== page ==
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Contemporary Western societies feed on overflow: burgeoning populations, mass production, a multiplicity of information, data, and news. For us individuals, as well as communities, in order to be able to manage and process this deluge, it needs to be contained and organised into some sort of order. So, patterns are recognised and created, details are omitted, and others are emphasised until an abundance of occurrences gains shape, meaning, and value. Stories are formed, narratives emerge, emotions are evoked. What is the difference between manipulating and emphasising truthful meaning? How can dramaturgy, the art of recognising patterns and thus creating meaning respond to this challenge?

This public lecture by internationally renowned dramaturg and researcher Katalin Trencsényi will examine this on two levels: micro-dramaturgy (the level of individual performance-making), and macro-dramaturgy (institutional processes). It will look at a variety of examples of overflow, and how formless mass is shaped into patterns for efficiency. It will examine occurrences in life (natural and social) how they are organised, and how this is reflected in theatre and performance. Since its inception as a separate profession, dramaturgy has been championing critical thinking in theatre-making. What is the role of dramaturgy in a post-truth society?  This lecture will also attempt to answer the question: what is the ethical responsibility of dramaturgs and theatre-makers in the creative process in contemporary theatre and performance?


Dr KATALIN TRENCSÉNYIDr KATALIN TRENCSÉNYI is a dramaturg, researcher, and theatre-maker. Her areas of specialization are: contemporary theatre and performance, new drama development, dance dramaturgy, collaborative processes, and European director’s theatre.

As a London-based freelance dramaturg, Katalin has worked with the National Theatre, the Royal Court Theatre, Deafinitely Theatre, Corali Dance Company, and Company of Angels, among others. As a theatre-maker Katalin has worked and taught internationally: in Belgium (DANSPUNT – Out of the Toolbox Festival), Canada (Playwrights’ Workshop Montréal), Poland (Festival of New Dramaturgies), Russia (Diaghilev Festival), and the US (LMDA dance dramaturgy workshop at Gibney Dance).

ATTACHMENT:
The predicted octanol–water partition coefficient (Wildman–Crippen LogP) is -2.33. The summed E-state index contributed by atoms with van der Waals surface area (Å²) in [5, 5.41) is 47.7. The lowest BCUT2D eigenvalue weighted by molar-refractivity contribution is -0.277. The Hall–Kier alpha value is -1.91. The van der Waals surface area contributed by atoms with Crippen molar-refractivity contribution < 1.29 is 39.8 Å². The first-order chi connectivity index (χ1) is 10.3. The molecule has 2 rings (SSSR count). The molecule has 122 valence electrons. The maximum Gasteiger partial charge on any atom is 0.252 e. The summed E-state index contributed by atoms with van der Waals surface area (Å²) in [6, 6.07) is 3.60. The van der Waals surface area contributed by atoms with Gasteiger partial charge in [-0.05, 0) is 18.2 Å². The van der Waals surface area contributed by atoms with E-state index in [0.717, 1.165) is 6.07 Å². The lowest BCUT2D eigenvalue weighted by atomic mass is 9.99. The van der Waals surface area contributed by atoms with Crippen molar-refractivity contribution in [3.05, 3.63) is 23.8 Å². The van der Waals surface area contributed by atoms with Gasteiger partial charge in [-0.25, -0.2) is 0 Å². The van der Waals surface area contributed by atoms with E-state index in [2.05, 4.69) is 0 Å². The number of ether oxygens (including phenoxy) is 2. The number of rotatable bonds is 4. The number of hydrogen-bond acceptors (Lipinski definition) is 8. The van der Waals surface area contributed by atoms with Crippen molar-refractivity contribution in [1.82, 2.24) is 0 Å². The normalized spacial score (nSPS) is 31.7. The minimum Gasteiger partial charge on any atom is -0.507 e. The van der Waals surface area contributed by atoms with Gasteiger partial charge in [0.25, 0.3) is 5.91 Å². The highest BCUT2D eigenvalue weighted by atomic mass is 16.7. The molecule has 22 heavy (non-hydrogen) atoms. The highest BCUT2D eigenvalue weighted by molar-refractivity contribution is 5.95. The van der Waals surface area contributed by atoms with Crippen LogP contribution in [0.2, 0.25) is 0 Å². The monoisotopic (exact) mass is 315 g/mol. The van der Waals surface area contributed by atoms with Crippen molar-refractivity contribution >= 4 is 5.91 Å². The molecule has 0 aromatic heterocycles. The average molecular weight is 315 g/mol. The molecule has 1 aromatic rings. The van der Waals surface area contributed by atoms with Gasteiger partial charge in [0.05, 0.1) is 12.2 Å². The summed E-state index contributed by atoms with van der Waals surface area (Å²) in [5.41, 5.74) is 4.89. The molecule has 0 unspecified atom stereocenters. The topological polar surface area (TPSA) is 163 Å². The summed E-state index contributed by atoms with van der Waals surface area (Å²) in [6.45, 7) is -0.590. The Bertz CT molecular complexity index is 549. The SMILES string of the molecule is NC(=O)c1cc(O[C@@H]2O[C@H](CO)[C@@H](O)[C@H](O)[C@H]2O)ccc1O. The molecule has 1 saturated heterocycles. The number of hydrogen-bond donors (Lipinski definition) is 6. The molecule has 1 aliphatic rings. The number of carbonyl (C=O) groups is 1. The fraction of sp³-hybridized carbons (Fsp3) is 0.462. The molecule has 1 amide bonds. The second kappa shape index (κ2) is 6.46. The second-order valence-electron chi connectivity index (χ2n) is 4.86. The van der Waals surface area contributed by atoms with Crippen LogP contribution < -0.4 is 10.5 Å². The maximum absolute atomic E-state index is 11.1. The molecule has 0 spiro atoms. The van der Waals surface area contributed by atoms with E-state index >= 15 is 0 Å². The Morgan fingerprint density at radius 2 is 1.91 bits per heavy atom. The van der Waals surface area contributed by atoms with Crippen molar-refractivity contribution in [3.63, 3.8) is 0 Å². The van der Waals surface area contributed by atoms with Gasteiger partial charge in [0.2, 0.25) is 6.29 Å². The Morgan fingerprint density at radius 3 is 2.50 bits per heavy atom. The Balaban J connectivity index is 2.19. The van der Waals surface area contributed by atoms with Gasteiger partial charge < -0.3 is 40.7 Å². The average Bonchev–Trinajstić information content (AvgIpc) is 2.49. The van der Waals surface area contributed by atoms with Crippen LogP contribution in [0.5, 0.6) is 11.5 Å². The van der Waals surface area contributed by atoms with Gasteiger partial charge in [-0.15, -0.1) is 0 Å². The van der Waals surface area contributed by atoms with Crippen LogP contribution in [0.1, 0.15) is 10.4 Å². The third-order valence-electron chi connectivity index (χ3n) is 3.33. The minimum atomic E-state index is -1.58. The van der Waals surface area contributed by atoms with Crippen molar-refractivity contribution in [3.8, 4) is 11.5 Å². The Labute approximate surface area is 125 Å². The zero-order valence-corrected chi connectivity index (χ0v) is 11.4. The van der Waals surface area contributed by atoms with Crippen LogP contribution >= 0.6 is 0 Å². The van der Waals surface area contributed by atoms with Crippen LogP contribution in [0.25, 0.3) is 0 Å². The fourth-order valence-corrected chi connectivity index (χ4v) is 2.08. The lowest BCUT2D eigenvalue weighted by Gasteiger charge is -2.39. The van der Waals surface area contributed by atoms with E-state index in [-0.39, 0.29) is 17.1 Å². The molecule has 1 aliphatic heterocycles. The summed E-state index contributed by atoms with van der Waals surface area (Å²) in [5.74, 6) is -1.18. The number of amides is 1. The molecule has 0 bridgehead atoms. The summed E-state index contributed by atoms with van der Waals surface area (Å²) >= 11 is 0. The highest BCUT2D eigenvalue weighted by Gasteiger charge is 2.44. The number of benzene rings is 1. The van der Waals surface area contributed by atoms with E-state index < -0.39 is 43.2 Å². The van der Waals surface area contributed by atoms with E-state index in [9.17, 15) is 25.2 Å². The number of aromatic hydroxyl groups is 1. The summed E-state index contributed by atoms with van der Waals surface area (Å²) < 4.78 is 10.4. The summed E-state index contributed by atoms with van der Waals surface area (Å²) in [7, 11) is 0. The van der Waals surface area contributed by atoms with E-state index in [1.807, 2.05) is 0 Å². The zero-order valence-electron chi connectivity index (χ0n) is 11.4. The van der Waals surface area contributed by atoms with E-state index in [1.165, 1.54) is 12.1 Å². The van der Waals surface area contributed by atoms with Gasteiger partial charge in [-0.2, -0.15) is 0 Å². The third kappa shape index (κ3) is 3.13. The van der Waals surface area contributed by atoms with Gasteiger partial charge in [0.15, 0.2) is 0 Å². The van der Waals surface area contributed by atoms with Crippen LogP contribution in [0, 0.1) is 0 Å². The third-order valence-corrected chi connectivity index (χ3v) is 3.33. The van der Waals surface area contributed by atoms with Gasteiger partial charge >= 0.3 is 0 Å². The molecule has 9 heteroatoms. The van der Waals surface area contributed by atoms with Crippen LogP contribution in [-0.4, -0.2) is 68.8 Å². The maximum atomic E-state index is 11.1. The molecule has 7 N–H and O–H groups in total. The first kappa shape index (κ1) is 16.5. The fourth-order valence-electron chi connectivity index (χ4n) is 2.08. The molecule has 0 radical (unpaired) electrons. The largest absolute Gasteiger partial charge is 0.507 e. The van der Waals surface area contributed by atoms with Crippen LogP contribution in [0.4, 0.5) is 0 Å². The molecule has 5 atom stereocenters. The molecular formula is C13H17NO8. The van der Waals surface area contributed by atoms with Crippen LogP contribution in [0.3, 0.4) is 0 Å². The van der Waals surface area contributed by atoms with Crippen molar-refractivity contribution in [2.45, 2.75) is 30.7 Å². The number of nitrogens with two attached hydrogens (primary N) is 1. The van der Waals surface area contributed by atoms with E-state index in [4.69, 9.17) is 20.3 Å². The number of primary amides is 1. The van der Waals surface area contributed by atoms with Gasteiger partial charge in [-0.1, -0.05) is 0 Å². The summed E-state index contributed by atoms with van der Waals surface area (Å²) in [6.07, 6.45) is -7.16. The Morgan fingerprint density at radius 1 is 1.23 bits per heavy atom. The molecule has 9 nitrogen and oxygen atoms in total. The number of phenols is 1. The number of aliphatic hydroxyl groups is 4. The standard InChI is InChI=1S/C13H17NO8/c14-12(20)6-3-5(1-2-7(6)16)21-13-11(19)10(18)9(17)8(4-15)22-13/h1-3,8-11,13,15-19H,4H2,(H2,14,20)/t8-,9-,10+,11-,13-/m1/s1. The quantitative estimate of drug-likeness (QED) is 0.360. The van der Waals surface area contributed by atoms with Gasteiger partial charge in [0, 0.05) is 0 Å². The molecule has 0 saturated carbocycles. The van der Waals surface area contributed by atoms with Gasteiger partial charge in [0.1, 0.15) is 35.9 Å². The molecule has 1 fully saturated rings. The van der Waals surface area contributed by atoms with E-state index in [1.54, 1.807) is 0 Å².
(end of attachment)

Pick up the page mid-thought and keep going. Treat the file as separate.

Katalin is co-founder of the Dramaturgs’ Network (d’n), has worked on its various committees, and from 2010 to 2012 served as its President. Currently she is working as a member of the d’n Advisory Board.

Katalin is the author of Dramaturgy in the Making. A User’s Guide for Theatre Practitioners (Bloomsbury Methuen Drama, 2015), editor of Bandoneon: Working with Pina Bausch (Oberon Books, 2016), and co-editor with Bernadette Cochrane of New Dramaturgy: International Perspectives on Theory and Practice (Bloomsbury Methuen Drama, 2014). Since 2018 she has been working as editor of the dramaturgy section of the award-wining global theatre portal,

As a visiting lecturer Katalin has taught at the University of Kent, the Guildford School of Acting (University of Guildford), Kingston University, Falmouth University, and the Royal Central School of Speech and Drama. Currently she is working as an associate lecturer at the Royal Academy of Dramatic Art (RADA).

Katalin is proud to have won the Bly Fellowship in 2014, awarded by the Literary Managers and Dramaturgs of the Americas, and is looking forward to present her research on dance dramaturgy at the Bly Alumni’s celebratory gathering at the Kennedy Center in 2019.

Event Details: 6:00pm start with drinks and light refreshments after lecture.


Buses: there are two main bus hubs on the UQ St Lucia Campus - UQ Lakes, and UQ Chancellor's Place.  If you are staying near St Lucia, you will arrive via Chancellor's Place on the 402, 411 or 412 bus.

Ferry: there is a ferry stop on the UQ St Lucia campus.

Train: the closest train station is Toowong; you will need to catch an additional taxi or a bus in order get to St Lucia campus.

Details for these options can be found via the Translink Website:

Taxi: if catching a taxi, inform the driver to take you drop you off on Campbell Road which follows on from Sir Fred Schonell Drive.


Sir Llew Edwards Building (Building #14), St Lucia Campus
Terrace Room, Level 6